In this video, Mandy Huth talks about data controllers and data processors under GDPR. Explore the tasks that a data controller must manage and the responsibilities of a data processor.
- [Instructor] There are two primary groups of organizations covered under GDPR in terms of processing data, data controllers and data processors. Data controllers have responsibility for control over personal data. They are, in effect, the data owners. They have ultimate accountability for the safety of that data. Some of the tasks that a data controller is responsible for is to insure they have compliance. They do this by processing personal data fairly.
Those organizations must obtain data fairly and keep it only for its identified purpose. The data controllers must keep it safe and they must manage any processors they may use. Data processors are engaged by controllers to obtain, analyze, and store data on the controller's behalf. You can think of them as third party vendors, such as a managed service, or a software product. Data processors must act exactly as they are instructed by controllers.
They must protect the data as well. Processors must also obtain written permission to use any subcontractors in their data processing requirements. Processors must also contribute to any compliance audits that may happen for the data. When we look at them side by side, you can see that the data controller is the owner of the data, and the processor must follow the controller's instructions. The data controller is responsible to EU citizens, whereas the data processor is responsible to only the controller.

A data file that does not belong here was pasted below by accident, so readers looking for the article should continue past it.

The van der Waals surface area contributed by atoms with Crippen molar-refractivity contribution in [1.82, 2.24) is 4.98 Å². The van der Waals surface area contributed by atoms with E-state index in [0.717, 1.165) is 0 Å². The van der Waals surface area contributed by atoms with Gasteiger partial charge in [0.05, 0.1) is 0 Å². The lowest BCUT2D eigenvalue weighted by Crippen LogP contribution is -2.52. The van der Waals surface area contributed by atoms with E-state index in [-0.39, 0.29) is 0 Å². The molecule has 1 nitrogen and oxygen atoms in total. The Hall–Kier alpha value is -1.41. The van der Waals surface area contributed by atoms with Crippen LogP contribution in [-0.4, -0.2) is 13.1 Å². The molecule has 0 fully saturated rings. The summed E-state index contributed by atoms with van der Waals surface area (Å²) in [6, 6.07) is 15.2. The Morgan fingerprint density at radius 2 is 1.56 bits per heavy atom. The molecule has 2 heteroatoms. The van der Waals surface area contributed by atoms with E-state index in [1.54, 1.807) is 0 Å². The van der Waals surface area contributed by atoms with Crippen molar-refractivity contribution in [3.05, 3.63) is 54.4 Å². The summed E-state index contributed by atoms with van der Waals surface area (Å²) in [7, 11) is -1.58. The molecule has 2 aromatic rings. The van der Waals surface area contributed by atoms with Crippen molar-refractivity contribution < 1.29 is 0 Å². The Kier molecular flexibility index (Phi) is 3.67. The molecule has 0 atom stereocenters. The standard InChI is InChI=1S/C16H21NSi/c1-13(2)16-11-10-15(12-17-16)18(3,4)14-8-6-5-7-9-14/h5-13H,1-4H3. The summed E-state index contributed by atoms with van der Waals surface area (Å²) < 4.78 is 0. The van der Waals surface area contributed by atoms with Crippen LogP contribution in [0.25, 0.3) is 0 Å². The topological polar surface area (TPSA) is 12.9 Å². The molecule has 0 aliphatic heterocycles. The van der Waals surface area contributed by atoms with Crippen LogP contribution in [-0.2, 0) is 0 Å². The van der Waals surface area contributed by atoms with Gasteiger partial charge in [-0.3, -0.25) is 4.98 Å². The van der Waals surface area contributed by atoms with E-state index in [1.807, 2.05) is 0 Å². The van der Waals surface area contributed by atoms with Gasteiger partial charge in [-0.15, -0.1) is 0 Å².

The data controller must have technical measures and processes in place, but the data processor must commit to those security measures to protect the data. Controllers and processors should leverage contracts to commit to the appropriate security measures and understandings. There will be penalties for broken contractual agreements. Finally, controllers do have the right to inspect the premises of any data processor. Let's go through an example using a fictitious company called Explore California.
If Explore California has a set of employees, and they are keeping personal data as part of their employment contract, Explore California becomes the data controller. If that company were to use an HR software provider to process and store the personal data, that HR provider becomes the data processor. The contract to outline the respective rules and responsibilities would outline what data Explore California is responsible for, and what the HR software provider is allowed to do as they process that data.
Understanding if an organization is a controller or processor, and in some cases, maybe both, helps that organization understand their responsibilities with the data.
DISCLAIMER: Neither LinkedIn nor the instructor represents you, and they are not giving legal advice. The information conveyed through this course is not intended to give legal advice, but instead to communicate information to help viewers understand the basics of the topic presented. Certain concepts may not apply in all countries. The views (and legal interpretations) presented in this course do not necessarily represent the views of LinkedIn or Lynda.com.
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